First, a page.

Written by Lazy Gardens
We’ve made of fun of Kaybonics, the repetitive slogans, sayings and jargon that fills Mary Kay e-mails and speeches. But it’s not funny. In a high-control group like Mary Kay, Kaybonics serves a purpose: it gives the group something in common, sets the group apart from non-members, and most important for a high-control group, keeps the members from thinking too much. There is always a cliché or slogan to use in answer to a complex issue or difficult question.
“The group develops a jargon unique to itself, often non-understandable to outsiders. This jargon consists of numerous words and phrases which the members understand (or think they understand), but which really act to dull one’s ability to engage in critical thinking. It is actually made up of thought-terminating clichés. The most far-reaching and complex of human problems are compressed into brief, definitive-sounding phrases, easily memorized and easily expressed. Thought-provoking complexities are bypassed and ultimate truth is expressed in a single phrase or even a word.”
Dr. Robert J. Lifton, Thought Reform and the Psychology of Totalism, 1961.
A thought terminating cliché dismisses a problem with a simplistic answer, ending discussions, blocking questions, stopping thinking. Such clichés are easily memorized and easily used. They are sometimes called the “language of non-thought,” because that train of thought is derailed or blocked by the simplistic answer.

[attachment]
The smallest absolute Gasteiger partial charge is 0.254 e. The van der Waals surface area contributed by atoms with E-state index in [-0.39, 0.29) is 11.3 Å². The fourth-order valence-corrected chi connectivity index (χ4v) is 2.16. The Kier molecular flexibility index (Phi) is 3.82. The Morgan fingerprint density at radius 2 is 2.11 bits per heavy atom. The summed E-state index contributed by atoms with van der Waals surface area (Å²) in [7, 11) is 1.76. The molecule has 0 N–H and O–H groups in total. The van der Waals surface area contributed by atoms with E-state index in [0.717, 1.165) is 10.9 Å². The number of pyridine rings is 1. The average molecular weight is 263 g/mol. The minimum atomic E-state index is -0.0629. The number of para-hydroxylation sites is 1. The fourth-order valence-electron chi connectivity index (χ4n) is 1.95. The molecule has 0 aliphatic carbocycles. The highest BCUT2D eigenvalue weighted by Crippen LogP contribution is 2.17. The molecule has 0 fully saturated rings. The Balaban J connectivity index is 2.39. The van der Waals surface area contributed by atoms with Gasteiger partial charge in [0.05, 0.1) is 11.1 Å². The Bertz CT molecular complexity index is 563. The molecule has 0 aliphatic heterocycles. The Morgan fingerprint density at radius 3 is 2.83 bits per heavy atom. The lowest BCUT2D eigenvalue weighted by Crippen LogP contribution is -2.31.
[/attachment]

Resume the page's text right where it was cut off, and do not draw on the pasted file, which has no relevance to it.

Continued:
The complex economics of inventory control and the critical act of balancing supply and demand in your marketplace are reduced to “you can’t sell from an empty wagon” and arbitrary “profit levels” lest anyone analyse the profitability of their business in an attempt to run it like a real business.
“You have to show up to go up” stops any questions about whether meetings and seminars are teaching you anything.
“Just do 30 faces in 30 days”, or “do a Perfect/Power Start”, or “3+3+3″ stop any analysis of why the products aren’t selling, why the party bookings don’t hold, and diverts the IBC into another round of thought-stifling activity.
“Find a way, make a way” lets you avoid discussing the hard questions about the ethics of making production during DIQ or as a director.
The next time you hear a thought terminating cliché, ask yourself this: What does this person not want me to think about? What uncomfortable discussion is she (consciously or not) trying to shut down?
NOTE: All groups have jargon, all groups have clichés, all groups have slogans. And we’ve all had managers who over-do the buzzwords and blather on about nothing. But those groups can drop the clichés and have solid discussions about the underlying facts and issues.
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